Jamie Dean

Jamie is national editor of WORLD Magazine. She is a World Journalism Institute graduate and previously worked for the Charlotte World. Jamie has covered politics, disasters, religion, and more for WORLD. She resides in Charlotte, N.C. Follow Jamie on Twitter @deanworldmag.

Craig Litten/Genesis

Not forgotten

Aging | As aging Americans increasingly grapple with dementia, churches have a growing opportunity to minister to exhausted caregivers and to comfort the forgetful
by Jamie Dean
Posted 5/23/19, 01:21 pm

When Patrick Mead took his father, Bill Mead, to live in a dementia care facility the week after Thanksgiving, he taped a note to his dad’s door. Mead wanted the staff members to know about the new resident in Room 14, even if his father couldn’t tell them himself.

“My name is Bill Mead,” the letter began. “I was born in abject poverty. I became a warrior (U.S. Navy, Korea War era). I then laid aside my weapons and became a minister and missionary. I traveled the world, spreading the gospel of Jesus Christ. …

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Nelvin C. Cepeda/The San Diego Union-Tribune via AP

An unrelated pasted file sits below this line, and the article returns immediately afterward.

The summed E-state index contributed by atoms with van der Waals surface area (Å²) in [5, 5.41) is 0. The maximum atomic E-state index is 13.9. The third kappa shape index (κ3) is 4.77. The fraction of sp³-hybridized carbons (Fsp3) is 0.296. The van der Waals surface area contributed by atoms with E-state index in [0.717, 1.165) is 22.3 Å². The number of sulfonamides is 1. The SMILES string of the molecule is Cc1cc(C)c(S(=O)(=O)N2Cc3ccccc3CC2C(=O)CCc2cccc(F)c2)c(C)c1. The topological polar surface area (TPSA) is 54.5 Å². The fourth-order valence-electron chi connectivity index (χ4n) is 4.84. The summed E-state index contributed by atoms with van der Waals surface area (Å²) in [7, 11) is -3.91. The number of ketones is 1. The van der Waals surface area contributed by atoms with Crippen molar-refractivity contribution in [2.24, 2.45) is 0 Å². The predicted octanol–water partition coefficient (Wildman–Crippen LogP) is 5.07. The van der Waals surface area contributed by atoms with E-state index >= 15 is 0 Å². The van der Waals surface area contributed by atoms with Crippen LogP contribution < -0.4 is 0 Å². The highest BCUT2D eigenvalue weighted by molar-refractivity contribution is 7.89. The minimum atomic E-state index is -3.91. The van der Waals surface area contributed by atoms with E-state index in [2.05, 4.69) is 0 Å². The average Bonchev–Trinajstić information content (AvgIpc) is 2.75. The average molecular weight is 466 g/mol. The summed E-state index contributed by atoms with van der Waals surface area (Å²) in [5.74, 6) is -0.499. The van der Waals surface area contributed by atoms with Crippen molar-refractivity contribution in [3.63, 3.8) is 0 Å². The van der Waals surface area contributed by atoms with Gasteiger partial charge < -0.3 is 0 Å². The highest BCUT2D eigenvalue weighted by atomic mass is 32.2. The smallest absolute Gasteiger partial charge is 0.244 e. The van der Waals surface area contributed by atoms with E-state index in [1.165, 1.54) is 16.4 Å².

‘Terrifying mystery’

Churches | How can Christians grapple with a church member becoming a mass shooter?
by Jamie Dean
Posted 5/09/19, 02:25 pm

When Pastor Zach Keele stood in the pulpit on the Sunday morning after Easter, his opening words spoke of death rather than resurrection. “This is an evil day,” he told the congregation. “A child of our church has gone forth and committed a horrible, wicked act.”

That member of Escondido Orthodox Presbyterian Church (OPC) is 19-year-old John Earnest, who is also the son of an elder in the congregation.

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Logan Cyrus/AFP/Getty Images

More than overcomers

News | In a fortnight of darkness, light pierces through
by Jamie Dean
Posted 5/09/19, 11:11 am

Like many journalists, WORLD reporters hear a common question: How do you cope with writing about so many difficult things? Thankfully, WORLD aspires to cover both good and bad news, but some days do appear especially dark.

During the last days of April and first week of May, some moments of darkness seemed nearly to swallow the light, but courageous men and women sought to overcome evil with good.

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